Ohuruogu is already a gold medallist from Beijing having followed up her 2007 World Championships 400m gold with an Olympic title, and a relay bronze would add a fourth medal to her Olympic collection after an individual silver from London 2012 and a relay bronze from Rio this year.

The women are set to follow in the footsteps of the British men’s relay squad who could be upgraded to bronze after Russia’s bronze medal-winning team were also disqualified after Denis Alexeev was disqualified from the Games for testing positive.

With potential bronze medals to both 4x400m squads as well as javelin thrower Goldie Sayers, who came fourth in a competition which has since seen Russia’s Maria Abakumova disqualified, the total British medals would rise to seven.

The performance director of UK Athletics at the time, Dave Collins, was sacked in the aftermath of the Games with Britain having come away from China with just four medals – one shy of the target set by UK Sport.

Sotherton, who also won heptathlon bronze at the 2004 Olympics, tweeted: “I’ve just learnt I could be a double Olympic medallist. I’m happy, absolutely f****** fuming and sad.”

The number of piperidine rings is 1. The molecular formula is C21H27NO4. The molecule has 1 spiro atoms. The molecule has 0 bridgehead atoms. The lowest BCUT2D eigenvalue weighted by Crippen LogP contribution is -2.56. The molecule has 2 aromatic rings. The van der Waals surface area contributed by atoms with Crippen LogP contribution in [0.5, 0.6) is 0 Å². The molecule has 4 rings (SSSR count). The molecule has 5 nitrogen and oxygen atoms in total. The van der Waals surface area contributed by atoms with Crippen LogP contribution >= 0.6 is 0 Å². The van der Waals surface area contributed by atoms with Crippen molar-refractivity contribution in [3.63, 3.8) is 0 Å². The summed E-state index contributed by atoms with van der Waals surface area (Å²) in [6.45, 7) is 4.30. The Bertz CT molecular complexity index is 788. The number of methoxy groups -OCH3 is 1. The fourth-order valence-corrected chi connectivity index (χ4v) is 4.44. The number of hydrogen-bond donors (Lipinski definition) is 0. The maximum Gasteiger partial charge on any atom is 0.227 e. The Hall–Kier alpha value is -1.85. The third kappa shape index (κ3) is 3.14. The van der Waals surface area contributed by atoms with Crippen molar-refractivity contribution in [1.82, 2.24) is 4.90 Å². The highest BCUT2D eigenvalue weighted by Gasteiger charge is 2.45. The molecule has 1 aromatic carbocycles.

F*cking joke - Russia again! Hope they get their medals in front of a home crowd at London 2017.

Read more at http://www.athleticsweekly.com/featured/british-4x400m-women-beijing-olympic-bronze-doping-disqualifications-53913#5w2GkfHiK1FHe7OC.99


Edited by Rob.
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The saga continues, and twists some more:


‘British Olympic champion’ caught up in alleged IAAF doping cover-up

Former Russian chief alleges IAAF covered up potential doping violations
IAAF also accused of ignoring suspicious blood tests of Russian athletes

A sensational new message has emerged from the disgraced former head of Russian athletics in which he alleges the IAAF covered up potential doping violations by British athletes.

In a documentary alleging a welter of new claims about corruption and “mafia style practices” at the International Association of Athletics Federations under its former president Lamine Diack, which is due to be broadcast on Sunday night as part of a joint investigation with the French newspaper Le Monde, the German investigative journalist Hajo Seppelt has uncovered evidence that senior figures at athletics’ world governing body deliberately ignored suspicious blood tests for at least six top Russian athletes since 2011. The programme makers are also publishing a message from Valentin Balakhnichev – the former head of the Russian federation banned for life by the IAAF ethics commission – dating from July 2014, in which he threatens unnamed IAAF officials with blowing the whistle on the conspiracy.